Dual pistols, an unforgettable English accent and a penchant for exploring musty mausoleums filled with relics the world over: Lara Croft is the quintessential tomb raider.
Since the days of the original PlayStation and Angelina Jolie taking on the big-screen role, the Tomb Raider franchise has hit mega popularity and become one of the best gaming mascots of all time. However, since the ass-kicking archaeologist received her most recent reboot and a 2018 film was announced, her origins have become a little foggy and her original design laid to rest.
Ms Croft even had a pair of online slots from 32Red released amidst her staggering popularity. While the gameplay isn’t quite the same as the PS1 titles (they feature Tomb Raider-themed spinning wheels as one might expect), the game still offers an element of mystery that is paired up with action shots of Lara. In addition to the slot games featured on 32Red, the franchise has also inspired similar thematic titles such as SlotZilla’s Throne of Egypt and The Twisted Circus. Such games are also featured on sites such as SpinGenie, which explains the rules a little more explicitly.
But going back to where it all started, we’re going to take a moment to look back on the original Lara from the video games and movies, to pay our respects to an absolute classic. This story starts alongside the beginnings of Sony’s first console, the original PlayStation. The first title released on October 25, 1996, and follows Croft around the world as she discovers fragments of an artifact called the Scion, an item crafted in Atlantis that holds immense power. After a struggle with the power-hungry ruler of Atlantis, Lara comes out victorious and escapes the area right before it explodes. None of this would be possible without Lara’s physical abilities, though, a topic not heavily explored in the early games. Besides the obvious physical prowess Croft has as far as scaling walls, parkour and acrobatic maneuvers we see from her, she’s also considered an expert fighter.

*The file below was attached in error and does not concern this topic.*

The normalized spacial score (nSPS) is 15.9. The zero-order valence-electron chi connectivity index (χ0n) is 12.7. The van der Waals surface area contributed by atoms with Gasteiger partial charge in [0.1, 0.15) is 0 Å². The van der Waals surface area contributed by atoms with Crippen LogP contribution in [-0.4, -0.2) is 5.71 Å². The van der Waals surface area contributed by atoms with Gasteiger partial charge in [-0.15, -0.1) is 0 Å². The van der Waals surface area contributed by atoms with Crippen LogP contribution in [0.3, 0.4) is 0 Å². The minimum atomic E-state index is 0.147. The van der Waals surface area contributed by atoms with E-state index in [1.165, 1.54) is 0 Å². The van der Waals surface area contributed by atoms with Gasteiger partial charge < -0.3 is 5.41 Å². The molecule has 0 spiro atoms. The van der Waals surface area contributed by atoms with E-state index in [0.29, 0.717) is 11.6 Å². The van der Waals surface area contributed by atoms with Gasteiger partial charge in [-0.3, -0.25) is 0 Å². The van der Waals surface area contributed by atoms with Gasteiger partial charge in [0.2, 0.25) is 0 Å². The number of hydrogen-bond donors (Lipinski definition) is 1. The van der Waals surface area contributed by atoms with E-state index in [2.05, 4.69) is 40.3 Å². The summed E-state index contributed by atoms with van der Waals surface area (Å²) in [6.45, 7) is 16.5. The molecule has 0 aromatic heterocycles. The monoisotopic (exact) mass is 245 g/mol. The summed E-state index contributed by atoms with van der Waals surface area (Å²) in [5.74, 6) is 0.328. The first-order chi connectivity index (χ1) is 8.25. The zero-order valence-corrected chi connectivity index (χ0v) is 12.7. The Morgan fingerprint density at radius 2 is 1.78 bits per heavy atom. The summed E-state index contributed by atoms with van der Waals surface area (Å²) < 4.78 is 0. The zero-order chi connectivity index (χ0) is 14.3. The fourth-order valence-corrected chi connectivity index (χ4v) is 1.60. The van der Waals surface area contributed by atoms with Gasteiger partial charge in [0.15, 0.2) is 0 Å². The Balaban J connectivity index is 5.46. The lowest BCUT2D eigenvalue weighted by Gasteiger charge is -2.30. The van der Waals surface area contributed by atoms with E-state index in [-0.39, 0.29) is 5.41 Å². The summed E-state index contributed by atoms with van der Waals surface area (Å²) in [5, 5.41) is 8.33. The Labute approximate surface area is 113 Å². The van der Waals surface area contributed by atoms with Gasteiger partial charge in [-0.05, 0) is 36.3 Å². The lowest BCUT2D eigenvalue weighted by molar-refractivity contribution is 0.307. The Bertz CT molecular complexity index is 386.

Source: Angelina Jolie for Tomb Raider 3 via Facebook
While it never fully fleshes out exactly which fighting styles she uses, we do see the protagonist in a white gi and black belt at one point, practicing her moves. From this, we can assume a form of karate or taekwondo is being used by the archaeologist alongside her unmistakable marksmanship. In this, agility is a tool heavily used by Lara and one of her main abilities to get her out of even the deadliest situations. The woman has fought mutants, velociraptors, centaurs, dragons and mummies to name a few, so we think it’s safe to assume she can handle herself.
This agile yet tough aspect was heavily showcased in the Angelina Jolie movie portrayal, Lara Croft: Tomb Raider. We see her first take on a training robot and then a collection of animated stone statues using a sword, some kicks and, of course, her trusty pistols while dodging a flurry of attacks along the way. While the movie might not be looked upon fans of the series now after all of the changes it has seen, it appears people at the time were interested to see the flick as it made $274 million worldwide, making it one of the fifth highest-grossing film adaptations of a video game to date according to Screen Rant.
The movie’s sequel didn’t sell quite as well as the original, but still has a place on the 15 highest-grossing adaptations of all time. It’ll only be a year until we see how the newest movie fares in comparison with the original pair of films, so we’ll be sure to keep our eyes out for the new adventure flick starring Alicia Vikander as the lead role.
Last but not least, the next console installment looks to release sometime in 2018 according to a post by Tech Radar. The article also shows concept art for the game, but just keep in mind much of the information is considered rumor, so try not to get your hopes up. What’s your favorite Tomb Raider release? Were you there in the very beginning back in 1996? Let us know in the comments below!